Main Image Credit Fantastic / Adobe Stock
The world mobilised against coronavirus; imagine if the same dedication and purpose of mission were applied to financial crime.
Sitting in conference venues in Berlin last week, it was hard not to reflect on the discussions taking place through the lens of the coronavirus pandemic. Over the past two years, these sorts of gatherings would have been unimaginable. The ability to meet friends and make new acquaintances from Australia, Malaysia, Brazil – even neighbouring European countries – has been sadly absent as we’ve had to inhabit a 2D world powered by video calls.
But alongside the pleasure of rediscovering social contact and, of course, visiting great and storied cities such as Berlin, it was impossible not to feel a depressing sense of déjà vu; a growing frustration that despite all the world has been through in the past two years, we are no further forward in the mission to respond decisively to financial crime.
As the panel discussions meandered, the parallels with the coronavirus pandemic became increasingly clear. Financial crime is a pandemic – one that has lasted for decades, where mutations are constant as criminals adapt; as their ways and means evolve; and as their targets and opportunities expand.
Thousands of people around the world dedicate themselves to responding to this pandemic; many thousands more are the victim of financial crime as they are defrauded, suffer from the kleptocratic behaviour of the corrupt, are killed by terrorists, or are trafficked for sex or labour exploitation.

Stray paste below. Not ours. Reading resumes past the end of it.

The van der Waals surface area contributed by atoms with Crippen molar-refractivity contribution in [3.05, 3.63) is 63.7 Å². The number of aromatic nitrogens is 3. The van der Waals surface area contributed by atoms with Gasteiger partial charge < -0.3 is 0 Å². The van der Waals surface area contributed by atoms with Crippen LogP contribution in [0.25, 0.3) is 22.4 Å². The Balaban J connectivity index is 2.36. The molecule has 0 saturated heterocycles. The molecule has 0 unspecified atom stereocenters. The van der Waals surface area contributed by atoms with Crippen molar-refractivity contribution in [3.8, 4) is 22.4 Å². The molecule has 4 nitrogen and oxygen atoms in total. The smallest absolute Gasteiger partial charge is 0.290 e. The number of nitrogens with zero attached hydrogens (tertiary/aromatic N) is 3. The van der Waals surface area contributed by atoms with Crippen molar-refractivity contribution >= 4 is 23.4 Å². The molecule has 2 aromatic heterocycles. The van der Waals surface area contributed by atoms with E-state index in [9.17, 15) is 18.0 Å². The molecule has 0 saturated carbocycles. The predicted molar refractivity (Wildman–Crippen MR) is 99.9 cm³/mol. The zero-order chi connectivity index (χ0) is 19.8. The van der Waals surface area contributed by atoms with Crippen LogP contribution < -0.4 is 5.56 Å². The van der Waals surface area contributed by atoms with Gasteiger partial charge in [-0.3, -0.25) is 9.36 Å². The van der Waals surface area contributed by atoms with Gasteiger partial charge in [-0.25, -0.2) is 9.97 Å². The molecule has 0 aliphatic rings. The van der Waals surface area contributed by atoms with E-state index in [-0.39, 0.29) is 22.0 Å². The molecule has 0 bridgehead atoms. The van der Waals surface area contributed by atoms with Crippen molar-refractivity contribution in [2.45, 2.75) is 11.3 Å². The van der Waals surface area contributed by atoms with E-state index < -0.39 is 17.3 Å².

Yet, by any reasonable measure, the financial crime pandemic grows exponentially as the world’s response is mired in linear thinking, inching forward but frequently disrupted by barriers that are real, imagined or even fabricated by those resistant to the measures required to achieve a step-change (think of them as the ‘anti-vaxxers’).
Despite all the world has been through in the past two years, we are no further forward in the mission to respond decisively to financial crime
There is no shortage of initiative. At the recent series of discussions attended by this author, a dazzling array of technological solutions were paraded. The Financial Action Task Force (FATF) – the global financial crime watchdog – has made good use of the past two years under its German presidency to promote and advance a ‘digital transformation’ in the response to financial crime, most recently at a conference on the fringes of its plenary meeting in Berlin.